When peppers are well charred on all sides, remove them from the oven and immediately put them in a bowl. Seal the bowl with a lid, plastic wrap, or an inverted plate and set it aside for at least 15 minutes. (I let mine sit for up to an hour.)

When peppers are cool enough to handle, peel them over a bowl to collect the deep, rich juices. Use a knife to scrape away the stem, seeds, and membranes. Discard these and the blistered peel.


To store for a few days: Refrigerate the peppers in their juices and a little olive oil for a couple of days.

To freeze: Wrap portions of peppers in wax paper. Set packets on a plate or tray and put in the freezer for a few hours, then store individually frozen packets in a bag in the freezer.

For marinated peppers: Put peppers and juices in a jar. Add lemon juice or vinegar, olive oil, and fresh herbs such as thyme, basil, or oregano, plus salt and pepper. Garlic cloves, capers, olives, and mozzarella cubes are all terrific additions. The jar should keep about two weeks.

For fire-roasted peppers: Hold peppers — with tongs! — over a gas flame or toss them on the grill until charred, then put in bowl and follow the rest of the directions.


Thursday, September 6, 2012

4 tips to cook with kids at school

Classes started and I am planning a handful of recipes to make with kids at school. Sometimes they will be theme-oriented, inspired in some children's book or even about chemistry. But invariably they will involve lots of fun, and, of course, some messy activity to clean up after...
My 7 years old had already two years in a row of Cooking Club, which had been really fun, as some of the recipes were first tested with Darienne and her boys. My now 5 year old under, though, is going to have his first year of cooking classes, and can't wait to start. It looks like Cook Play Explore is going again to be full powered for Fall! We can't wait!

As a good friend of ours suggested, here are some tips if you are willing to volunteer at your kid's school, or maybe just wondering how to have a structured playdate with kids and cooking with them, the easy way:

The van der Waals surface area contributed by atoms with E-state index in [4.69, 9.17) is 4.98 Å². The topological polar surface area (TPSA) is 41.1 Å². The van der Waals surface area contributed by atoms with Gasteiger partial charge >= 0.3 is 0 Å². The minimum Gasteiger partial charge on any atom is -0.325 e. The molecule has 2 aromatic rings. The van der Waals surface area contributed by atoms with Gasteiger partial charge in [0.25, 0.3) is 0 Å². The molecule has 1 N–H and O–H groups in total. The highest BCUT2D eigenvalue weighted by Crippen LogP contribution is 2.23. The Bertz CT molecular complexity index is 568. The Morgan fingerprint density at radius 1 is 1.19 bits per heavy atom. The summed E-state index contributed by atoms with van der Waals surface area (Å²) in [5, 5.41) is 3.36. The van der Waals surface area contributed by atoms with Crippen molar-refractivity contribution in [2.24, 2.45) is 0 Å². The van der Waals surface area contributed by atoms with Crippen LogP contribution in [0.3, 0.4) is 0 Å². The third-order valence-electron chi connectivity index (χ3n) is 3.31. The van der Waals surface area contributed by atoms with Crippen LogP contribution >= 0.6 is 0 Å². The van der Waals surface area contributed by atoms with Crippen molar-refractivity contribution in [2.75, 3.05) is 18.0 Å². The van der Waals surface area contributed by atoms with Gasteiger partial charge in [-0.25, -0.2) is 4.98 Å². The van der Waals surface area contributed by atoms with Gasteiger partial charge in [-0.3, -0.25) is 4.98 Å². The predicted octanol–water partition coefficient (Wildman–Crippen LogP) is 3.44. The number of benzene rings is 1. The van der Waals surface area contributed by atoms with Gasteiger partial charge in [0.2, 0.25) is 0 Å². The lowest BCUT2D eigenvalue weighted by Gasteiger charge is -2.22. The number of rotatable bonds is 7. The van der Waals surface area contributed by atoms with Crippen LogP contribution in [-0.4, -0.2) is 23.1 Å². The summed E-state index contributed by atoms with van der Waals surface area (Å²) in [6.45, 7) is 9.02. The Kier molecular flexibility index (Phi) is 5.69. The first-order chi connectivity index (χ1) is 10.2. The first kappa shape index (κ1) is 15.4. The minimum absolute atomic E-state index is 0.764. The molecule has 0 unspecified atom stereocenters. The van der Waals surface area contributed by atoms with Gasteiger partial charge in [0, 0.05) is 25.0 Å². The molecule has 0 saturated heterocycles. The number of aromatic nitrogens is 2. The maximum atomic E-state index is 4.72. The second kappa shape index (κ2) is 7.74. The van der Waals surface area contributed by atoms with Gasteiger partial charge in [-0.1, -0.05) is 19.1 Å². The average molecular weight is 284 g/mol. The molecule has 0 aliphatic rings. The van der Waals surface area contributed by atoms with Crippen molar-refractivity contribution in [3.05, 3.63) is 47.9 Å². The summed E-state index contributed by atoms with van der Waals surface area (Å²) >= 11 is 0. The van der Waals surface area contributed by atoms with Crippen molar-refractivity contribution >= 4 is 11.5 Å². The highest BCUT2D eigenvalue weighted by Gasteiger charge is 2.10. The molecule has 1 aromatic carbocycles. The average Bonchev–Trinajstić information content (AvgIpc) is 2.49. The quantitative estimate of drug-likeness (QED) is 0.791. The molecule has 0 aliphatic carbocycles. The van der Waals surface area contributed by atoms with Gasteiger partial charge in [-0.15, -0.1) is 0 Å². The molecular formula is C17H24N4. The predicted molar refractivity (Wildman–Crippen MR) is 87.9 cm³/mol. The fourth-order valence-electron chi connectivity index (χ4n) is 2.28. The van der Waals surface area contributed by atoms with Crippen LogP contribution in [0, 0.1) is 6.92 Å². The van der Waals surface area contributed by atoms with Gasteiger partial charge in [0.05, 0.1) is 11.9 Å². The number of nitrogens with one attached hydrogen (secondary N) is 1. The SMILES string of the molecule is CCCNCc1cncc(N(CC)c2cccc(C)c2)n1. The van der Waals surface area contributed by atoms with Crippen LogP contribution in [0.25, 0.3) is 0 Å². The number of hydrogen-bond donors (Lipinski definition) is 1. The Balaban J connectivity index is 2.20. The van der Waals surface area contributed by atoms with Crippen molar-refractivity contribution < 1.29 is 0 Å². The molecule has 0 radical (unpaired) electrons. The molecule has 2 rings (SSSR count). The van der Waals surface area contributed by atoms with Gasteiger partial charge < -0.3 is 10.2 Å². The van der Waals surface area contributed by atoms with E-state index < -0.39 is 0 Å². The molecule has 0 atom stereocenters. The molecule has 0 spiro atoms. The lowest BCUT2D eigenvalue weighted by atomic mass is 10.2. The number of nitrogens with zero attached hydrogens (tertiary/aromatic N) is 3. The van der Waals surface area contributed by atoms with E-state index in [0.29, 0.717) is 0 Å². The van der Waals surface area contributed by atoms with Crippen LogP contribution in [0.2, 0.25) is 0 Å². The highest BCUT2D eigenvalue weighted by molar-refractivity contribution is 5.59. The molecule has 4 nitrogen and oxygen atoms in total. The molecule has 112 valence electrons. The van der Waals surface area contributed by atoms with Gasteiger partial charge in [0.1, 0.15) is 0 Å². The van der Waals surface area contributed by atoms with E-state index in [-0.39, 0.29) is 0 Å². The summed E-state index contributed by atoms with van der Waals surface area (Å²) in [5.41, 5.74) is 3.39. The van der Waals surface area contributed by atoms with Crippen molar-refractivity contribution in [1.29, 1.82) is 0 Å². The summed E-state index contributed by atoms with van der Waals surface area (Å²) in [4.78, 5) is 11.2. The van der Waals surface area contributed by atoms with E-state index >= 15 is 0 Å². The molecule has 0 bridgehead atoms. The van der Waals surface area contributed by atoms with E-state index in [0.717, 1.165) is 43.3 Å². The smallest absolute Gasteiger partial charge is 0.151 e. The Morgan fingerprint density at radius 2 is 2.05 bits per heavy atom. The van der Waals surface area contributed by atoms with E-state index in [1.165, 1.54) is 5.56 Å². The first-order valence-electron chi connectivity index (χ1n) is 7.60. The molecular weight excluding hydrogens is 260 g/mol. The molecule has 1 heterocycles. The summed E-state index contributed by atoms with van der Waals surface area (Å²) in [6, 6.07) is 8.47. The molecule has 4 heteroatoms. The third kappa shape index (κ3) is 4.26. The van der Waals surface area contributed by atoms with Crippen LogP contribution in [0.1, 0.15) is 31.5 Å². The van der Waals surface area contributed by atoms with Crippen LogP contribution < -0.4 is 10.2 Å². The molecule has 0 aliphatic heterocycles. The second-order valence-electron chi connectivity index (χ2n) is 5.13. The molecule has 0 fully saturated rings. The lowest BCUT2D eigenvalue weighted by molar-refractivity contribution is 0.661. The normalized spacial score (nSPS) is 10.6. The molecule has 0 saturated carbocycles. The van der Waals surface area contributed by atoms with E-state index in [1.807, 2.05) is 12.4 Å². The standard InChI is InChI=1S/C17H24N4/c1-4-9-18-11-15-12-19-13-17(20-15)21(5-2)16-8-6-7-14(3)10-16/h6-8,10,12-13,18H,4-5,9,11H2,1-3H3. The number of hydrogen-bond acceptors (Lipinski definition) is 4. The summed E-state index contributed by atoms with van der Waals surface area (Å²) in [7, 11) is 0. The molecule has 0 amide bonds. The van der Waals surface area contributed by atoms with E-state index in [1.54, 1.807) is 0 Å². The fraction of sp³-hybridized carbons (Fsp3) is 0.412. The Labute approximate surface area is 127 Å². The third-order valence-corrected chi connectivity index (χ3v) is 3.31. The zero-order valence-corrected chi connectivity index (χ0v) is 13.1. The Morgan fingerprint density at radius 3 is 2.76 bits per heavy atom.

• Portable electric equipment is always a good choice to use if you're working in a classroom or even your dining table. Griddle, ice cream machine, pasta machine, crockpot and hand blender are some that I've used for from scratch recipes and worked just perfectly.
  • If baking is the plan, and you have access to a oven-  think always about mini-muffins and mini all things to reduce baking time, and, therefore, anxiety from the kids.
  • Safety is, obviously, a big concern. Practice had taught me that serrated plastic knives from party-ware packages  are very useful and good to cut strawberries, bananas and other types of fruit and vegetables. Very clean children sized scissors are also a good idea. 
  • Always work close to the teachers to find out about any allergy in the classroom. Try to adapt recipes to avoid frustration, but if not possible, have the parents of the kid with allergies to send some alternative ingredients or snack so not for him to be excluded. 

Here's a little list of of many times tested recipes at school and with the Cook Play Explore boys:

Banana Bonbons

Delicious raw candies that took some prep before the activity and was inspired by the awesome I'd like to Eat a Child book.

Be Bim Bop 

Two electric griddles made this possible. Kids had lots of fun cutting vegetables and savoring the wonderful rice.

Scissors Salad 
24 new scissors were donated to make the activity possible and clean. A portable mini oven was used to make the croutons, and peer pressure made some kids to eat lettuce for the first time.

Ben and Jerry's Homemade Vanilla Ice Cream 

This was a delicious treat enjoyed by kids and teachers with fruits on the top. Icre cream machines made it possible!

Stone Soup 

The old revisited folk tale inspired this recipe which had a bit f a different stone in the soup.

Enjoy, and, of course, never forget to invite the little chefs to wash their hands with soap and water before every cooking session. Have fun!